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Invited Critique
November 2000

An Appraisal of Liver and Portal Vein Resection for Hepatocellular Carcinoma With Tumor Thrombi Extending to Portal Bifurcation—Invited Critique

Author Affiliations

Copyright 2000 American Medical Association. All Rights Reserved. Applicable FARS/DFARS Restrictions Apply to Government Use.2000

Arch Surg. 2000;135(11):1279. doi:10.1001/archsurg.135.11.1279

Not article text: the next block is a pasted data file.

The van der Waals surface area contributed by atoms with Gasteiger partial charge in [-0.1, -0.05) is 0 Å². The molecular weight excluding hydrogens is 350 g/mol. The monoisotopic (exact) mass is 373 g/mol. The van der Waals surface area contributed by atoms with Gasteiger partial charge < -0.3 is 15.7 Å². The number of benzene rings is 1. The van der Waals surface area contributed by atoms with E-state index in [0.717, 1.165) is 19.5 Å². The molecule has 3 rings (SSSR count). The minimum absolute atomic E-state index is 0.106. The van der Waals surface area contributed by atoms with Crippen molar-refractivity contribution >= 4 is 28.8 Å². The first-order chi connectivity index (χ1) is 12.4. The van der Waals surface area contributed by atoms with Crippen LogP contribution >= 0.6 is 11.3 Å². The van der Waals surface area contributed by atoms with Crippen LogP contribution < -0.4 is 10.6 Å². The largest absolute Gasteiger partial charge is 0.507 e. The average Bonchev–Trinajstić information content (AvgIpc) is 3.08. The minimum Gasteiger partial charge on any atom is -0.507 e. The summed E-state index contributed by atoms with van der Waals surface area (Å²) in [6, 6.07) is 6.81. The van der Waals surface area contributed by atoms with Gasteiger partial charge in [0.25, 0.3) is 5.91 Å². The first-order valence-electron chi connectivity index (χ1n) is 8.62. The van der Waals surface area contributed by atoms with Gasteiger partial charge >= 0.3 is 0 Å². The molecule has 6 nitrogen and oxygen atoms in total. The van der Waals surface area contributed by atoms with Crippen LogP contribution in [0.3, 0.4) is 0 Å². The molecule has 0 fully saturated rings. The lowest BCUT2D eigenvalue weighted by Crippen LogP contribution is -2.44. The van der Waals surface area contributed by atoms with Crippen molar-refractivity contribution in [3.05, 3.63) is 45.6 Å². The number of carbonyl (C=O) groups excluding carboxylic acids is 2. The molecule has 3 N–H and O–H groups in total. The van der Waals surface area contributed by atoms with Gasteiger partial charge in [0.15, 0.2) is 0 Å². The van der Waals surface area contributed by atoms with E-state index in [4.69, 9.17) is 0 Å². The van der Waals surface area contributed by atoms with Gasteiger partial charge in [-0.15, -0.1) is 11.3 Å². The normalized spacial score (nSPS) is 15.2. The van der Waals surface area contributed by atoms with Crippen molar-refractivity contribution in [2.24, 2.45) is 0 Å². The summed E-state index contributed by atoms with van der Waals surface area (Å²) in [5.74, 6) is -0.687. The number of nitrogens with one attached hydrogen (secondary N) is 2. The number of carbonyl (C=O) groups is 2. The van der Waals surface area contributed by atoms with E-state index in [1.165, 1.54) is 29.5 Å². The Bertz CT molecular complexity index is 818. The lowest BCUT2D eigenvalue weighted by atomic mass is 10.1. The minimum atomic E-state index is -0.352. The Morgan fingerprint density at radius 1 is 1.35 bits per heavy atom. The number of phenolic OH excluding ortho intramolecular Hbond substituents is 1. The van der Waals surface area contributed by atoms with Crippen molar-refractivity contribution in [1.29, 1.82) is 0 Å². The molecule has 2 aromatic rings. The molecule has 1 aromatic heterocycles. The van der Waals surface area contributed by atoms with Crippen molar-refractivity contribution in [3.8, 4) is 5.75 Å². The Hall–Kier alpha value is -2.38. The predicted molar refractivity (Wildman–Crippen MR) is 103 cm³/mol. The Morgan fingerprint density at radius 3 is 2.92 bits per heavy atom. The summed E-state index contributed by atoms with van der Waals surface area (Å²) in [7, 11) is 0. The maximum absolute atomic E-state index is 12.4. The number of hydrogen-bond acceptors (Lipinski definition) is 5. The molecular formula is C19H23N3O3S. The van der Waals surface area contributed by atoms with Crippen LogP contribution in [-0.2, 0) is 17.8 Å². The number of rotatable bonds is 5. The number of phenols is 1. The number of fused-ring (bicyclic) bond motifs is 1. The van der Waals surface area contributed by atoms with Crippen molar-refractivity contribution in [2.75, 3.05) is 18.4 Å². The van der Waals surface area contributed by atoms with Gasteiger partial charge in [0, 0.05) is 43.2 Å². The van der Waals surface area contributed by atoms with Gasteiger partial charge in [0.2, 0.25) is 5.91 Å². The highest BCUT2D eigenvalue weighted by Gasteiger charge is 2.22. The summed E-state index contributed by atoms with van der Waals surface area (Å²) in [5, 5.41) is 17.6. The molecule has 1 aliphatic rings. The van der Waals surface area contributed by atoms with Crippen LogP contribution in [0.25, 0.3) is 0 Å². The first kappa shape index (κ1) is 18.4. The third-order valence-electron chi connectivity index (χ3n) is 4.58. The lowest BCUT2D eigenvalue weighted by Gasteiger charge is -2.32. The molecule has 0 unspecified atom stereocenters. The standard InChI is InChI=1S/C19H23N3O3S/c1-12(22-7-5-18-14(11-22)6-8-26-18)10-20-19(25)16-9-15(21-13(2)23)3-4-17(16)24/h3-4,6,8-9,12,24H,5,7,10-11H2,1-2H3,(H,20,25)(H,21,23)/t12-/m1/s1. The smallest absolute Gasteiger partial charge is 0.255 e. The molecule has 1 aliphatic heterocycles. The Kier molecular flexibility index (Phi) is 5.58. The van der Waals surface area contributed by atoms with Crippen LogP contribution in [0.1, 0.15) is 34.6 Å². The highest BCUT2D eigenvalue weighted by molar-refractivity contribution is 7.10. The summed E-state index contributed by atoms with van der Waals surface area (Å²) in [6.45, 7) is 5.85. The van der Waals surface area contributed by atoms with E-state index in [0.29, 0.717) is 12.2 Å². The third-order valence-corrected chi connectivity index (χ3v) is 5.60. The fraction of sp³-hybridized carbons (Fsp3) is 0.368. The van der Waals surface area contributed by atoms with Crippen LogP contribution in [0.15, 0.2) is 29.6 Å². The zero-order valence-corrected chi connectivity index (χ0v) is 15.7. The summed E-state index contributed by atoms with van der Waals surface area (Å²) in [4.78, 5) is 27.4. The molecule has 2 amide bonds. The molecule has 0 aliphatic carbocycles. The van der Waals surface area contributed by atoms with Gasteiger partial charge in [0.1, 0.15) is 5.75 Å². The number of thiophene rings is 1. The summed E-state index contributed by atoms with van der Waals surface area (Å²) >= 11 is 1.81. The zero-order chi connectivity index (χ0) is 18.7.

It is well established that hepatocellular carcinoma carries a poorer prognosis when it invades the portal vein (PV). Nevertheless, many patients with involvement of a distal lobar PV still benefit from resection. However, the value of a hepatectomy when the tumor extends to the PV bifurcation has not been entirely defined. In the study by Wu and colleagues, 15 patients underwent PV resection for retrograde tumor extension to the PV bifurcation without occlusion of the main PV. This represented 4% of all resections performed by the authors for hepatocellular carcinoma during the period studied. It is not stated how many patients were deemed unsuitable for PV resection either prior to or during laparotomy; however, this is difficult to ascertain in a retrospective review. Preoperative angiography was performed routinely in these patients, but duplex ultrasonography may have provided comparable information at the hilus. Magnetic resonance or computed tomographic angiography will likely replace invasive investigation in the near future.

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